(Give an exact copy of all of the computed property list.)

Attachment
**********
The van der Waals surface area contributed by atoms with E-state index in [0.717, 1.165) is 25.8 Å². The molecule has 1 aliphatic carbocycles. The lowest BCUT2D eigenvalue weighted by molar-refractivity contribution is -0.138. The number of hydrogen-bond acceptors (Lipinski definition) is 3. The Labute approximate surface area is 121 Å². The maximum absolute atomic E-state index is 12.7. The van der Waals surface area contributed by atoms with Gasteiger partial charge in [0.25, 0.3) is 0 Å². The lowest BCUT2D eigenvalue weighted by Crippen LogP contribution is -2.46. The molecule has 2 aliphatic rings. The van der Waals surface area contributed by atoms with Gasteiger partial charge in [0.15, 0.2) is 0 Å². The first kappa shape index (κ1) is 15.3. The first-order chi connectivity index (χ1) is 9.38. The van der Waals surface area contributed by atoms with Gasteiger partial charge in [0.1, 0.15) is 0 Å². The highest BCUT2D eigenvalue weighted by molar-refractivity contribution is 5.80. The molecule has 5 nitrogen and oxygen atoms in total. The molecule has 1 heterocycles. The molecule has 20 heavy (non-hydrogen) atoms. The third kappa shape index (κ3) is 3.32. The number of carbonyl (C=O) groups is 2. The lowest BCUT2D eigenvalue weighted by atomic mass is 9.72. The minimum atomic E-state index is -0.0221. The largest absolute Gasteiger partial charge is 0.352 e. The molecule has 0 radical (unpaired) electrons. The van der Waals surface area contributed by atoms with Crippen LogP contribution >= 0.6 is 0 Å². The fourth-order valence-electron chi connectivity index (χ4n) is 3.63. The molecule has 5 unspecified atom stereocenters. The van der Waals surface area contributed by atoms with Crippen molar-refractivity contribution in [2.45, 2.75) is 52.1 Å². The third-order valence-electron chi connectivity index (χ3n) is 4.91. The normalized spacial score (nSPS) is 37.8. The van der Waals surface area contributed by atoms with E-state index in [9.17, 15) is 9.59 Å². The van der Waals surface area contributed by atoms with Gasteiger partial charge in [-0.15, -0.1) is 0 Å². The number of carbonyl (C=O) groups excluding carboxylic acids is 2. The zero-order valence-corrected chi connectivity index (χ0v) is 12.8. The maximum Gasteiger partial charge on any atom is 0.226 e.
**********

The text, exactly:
The van der Waals surface area contributed by atoms with E-state index in [0.717, 1.165) is 25.8 Å². The molecule has 1 aliphatic carbocycles. The lowest BCUT2D eigenvalue weighted by molar-refractivity contribution is -0.138. The number of hydrogen-bond acceptors (Lipinski definition) is 3. The Labute approximate surface area is 121 Å². The maximum absolute atomic E-state index is 12.7. The van der Waals surface area contributed by atoms with Gasteiger partial charge in [0.25, 0.3) is 0 Å². The lowest BCUT2D eigenvalue weighted by Crippen LogP contribution is -2.46. The molecule has 2 aliphatic rings. The van der Waals surface area contributed by atoms with Gasteiger partial charge in [0.15, 0.2) is 0 Å². The first kappa shape index (κ1) is 15.3. The first-order chi connectivity index (χ1) is 9.38. The van der Waals surface area contributed by atoms with Gasteiger partial charge in [0.1, 0.15) is 0 Å². The highest BCUT2D eigenvalue weighted by molar-refractivity contribution is 5.80. The molecule has 5 nitrogen and oxygen atoms in total. The molecule has 1 heterocycles. The molecule has 20 heavy (non-hydrogen) atoms. The third kappa shape index (κ3) is 3.32. The number of carbonyl (C=O) groups is 2. The lowest BCUT2D eigenvalue weighted by atomic mass is 9.72. The minimum atomic E-state index is -0.0221. The largest absolute Gasteiger partial charge is 0.352 e. The molecule has 0 radical (unpaired) electrons. The van der Waals surface area contributed by atoms with Crippen LogP contribution >= 0.6 is 0 Å². The fourth-order valence-electron chi connectivity index (χ4n) is 3.63. The molecule has 5 unspecified atom stereocenters. The van der Waals surface area contributed by atoms with Crippen molar-refractivity contribution in [2.45, 2.75) is 52.1 Å². The third-order valence-electron chi connectivity index (χ3n) is 4.91. The normalized spacial score (nSPS) is 37.8. The van der Waals surface area contributed by atoms with E-state index in [9.17, 15) is 9.59 Å². The van der Waals surface area contributed by atoms with Gasteiger partial charge in [-0.15, -0.1) is 0 Å². The number of carbonyl (C=O) groups excluding carboxylic acids is 2. The zero-order valence-corrected chi connectivity index (χ0v) is 12.8. The maximum Gasteiger partial charge on any atom is 0.226 e.